I’m always happy to see Dan do well. I wouldn’t call us friends or anything, but I have played him and crashed at the same place for various events and he’s a good guy, the kind worth rooting for. He’s the hero Gotham deserves, or something.
Dan has an unassuming, lowbrow, and boisterous personality, and if I met him on the street I wouldn’t expect him to be a cardshark.
My first encounter with Dan was in a SCG Top 4, and when the judge said that there wasn’t a split we all kind of sighed. Then Dan said: “all right who didn’t want to chop,” and looked at his opponent.
“Hey, I wanted to split.”
Then he looked at my opponent.
“Hey, I wanted to split too.”
Then they all turned and looked at me, and for that second I was utterly baffled. Then Dan burst out laughing, owned up to it, and crushed his opponent.
The next meaningful interaction I had with Dan was when we were paired at some Invitational. I was tired, and after we started 1-1 I thought the match was over and started deboarding face up in front of him. In game three, I’m pretty sure he waited for me to remember a Consecrated Sphinx trigger. Of course people change, and he’s a different person than he was three years ago, but it left a good impression.
People speak reverently of Kenji Tsumura reminding his opponent of a Pact trigger. Since triggers became optional, I can count on my hand the number of people I’ve seen remind their opponents of any kind of trigger (I teamed with two of them for GP Nashville, but that’s a different story). I’m not saying those players don’t exist, but they are rare.
Like me, Dan has played all sorts of decks in all sorts of tournaments. He’s not the type to stick to a single archetype. Unlike me, he’s almost always on a tier deck, and over the past few years he has piloted Merfolk, Maverick, UWR Delver, and a host of other strategies to top finishes.
With a format in flux, I’m not at all surprised to see him pick up UR Delver. Then again, I wouldn’t be surprised to see him pick up any other tier deck either, just like I’m not surprised to see him winning. I guess what I’m saying is that you’re boring, Dan. Pick up five-color unicorns and lose a little.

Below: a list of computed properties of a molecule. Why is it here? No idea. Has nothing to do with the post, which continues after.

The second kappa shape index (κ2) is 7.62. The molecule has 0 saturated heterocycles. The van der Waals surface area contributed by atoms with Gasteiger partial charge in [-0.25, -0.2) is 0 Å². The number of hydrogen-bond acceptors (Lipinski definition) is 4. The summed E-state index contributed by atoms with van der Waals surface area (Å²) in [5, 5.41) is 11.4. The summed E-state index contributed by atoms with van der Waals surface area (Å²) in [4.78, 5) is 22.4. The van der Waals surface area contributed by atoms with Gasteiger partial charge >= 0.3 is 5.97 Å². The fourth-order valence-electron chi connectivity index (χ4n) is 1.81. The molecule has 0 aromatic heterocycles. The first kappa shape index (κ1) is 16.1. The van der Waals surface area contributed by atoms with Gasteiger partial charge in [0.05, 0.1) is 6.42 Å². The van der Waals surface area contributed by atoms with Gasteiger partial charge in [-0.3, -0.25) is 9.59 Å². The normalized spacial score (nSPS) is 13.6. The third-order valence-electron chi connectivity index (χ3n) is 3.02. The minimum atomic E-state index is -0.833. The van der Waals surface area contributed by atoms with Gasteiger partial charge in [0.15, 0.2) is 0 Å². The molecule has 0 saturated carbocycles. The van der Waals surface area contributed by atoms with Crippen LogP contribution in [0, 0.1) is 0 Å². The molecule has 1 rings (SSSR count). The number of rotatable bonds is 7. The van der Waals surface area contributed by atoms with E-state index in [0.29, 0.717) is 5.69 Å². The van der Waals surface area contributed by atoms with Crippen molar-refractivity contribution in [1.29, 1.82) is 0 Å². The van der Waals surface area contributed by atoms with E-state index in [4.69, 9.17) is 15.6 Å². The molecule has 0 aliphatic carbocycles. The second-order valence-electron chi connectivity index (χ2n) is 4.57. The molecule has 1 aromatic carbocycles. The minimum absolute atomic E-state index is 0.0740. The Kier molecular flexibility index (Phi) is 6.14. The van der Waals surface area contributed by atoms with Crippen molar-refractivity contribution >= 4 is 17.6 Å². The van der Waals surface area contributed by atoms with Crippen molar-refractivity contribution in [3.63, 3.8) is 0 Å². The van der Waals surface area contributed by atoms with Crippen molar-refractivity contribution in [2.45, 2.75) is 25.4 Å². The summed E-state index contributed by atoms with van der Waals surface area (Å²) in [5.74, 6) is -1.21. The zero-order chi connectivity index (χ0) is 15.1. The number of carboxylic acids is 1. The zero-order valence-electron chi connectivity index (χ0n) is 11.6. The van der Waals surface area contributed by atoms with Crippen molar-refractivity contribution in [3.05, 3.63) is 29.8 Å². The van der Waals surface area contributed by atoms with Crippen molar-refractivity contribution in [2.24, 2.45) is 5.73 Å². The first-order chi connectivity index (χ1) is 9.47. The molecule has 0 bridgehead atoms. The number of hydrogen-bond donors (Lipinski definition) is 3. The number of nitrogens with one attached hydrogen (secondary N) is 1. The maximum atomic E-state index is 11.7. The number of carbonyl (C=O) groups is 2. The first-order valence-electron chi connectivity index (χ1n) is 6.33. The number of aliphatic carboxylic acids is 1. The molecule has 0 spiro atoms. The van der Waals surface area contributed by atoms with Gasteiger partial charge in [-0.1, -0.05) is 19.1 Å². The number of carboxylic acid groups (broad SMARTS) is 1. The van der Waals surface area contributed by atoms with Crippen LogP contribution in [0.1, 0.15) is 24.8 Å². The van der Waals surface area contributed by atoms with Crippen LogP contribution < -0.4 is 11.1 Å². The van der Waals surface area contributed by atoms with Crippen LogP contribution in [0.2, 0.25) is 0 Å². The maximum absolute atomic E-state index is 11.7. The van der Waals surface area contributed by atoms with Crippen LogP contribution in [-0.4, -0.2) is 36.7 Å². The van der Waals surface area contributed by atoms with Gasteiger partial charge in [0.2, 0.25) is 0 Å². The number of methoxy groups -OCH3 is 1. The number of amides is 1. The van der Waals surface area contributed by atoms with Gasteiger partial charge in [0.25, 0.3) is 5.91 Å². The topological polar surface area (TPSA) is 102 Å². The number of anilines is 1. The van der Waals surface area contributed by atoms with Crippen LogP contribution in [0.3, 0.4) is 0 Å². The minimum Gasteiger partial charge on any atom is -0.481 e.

UR Landstill, by Lam Phan
In his Top 8 profile, Lam said he wanted to make Sudden Shock a thing. Maybe he did.
At its core, Landstill is doing a lot of good things. It runs lots of efficient disruption, a robust draw engine, and attacks from an unexpected angle. On top of that, Sudden Shock is an amazing bit of technology against UR Delver.
The maindeck is weak to Tarmogoyf, which is on a downturn but if you do face it you basically have to counter every one they play or lose.
Post-board it becomes much more manageable, with both Engineered Explosives and Relic of Progenitus. That’s not enough if I can expect a Tarmogoyf deck in every eight decks or so. If the number is less than that, this is probably fine. We’ll see where the metagame settles, though maindeck Explosives would be a fine hedge. I like drawing live and Jace bounce is not a realistic answer.
The other change I’d make is a single Crucible of Worlds somewhere in the list, probably in the sideboard. While we have a few delve cards that go against that plan, it’s only a few, and you can always draw more lands. Crucible is so good with what the deck is doing, and if your opponent is three colors you have a great shot at wastelocking them out of the game.
Still, these are more personal qualms than valid concerns. Lam brought a deck tuned for the meta and then feasted on said meta. I don’t know how long this particular build will be good, but Landstill as an archetype is older than Legacy as we know it.
The last three lists, the two Miracles decks and the Storm list, are fairly stock versions of decks we knew could compete in a Cruise and Delver-centric metagame. I’m not saying this to diminish the efforts of the pilots, who should feel awesome after Top 8’ing the largest Legacy tournament of all time. Heck, anyone that did any kind of winning should feel pretty good.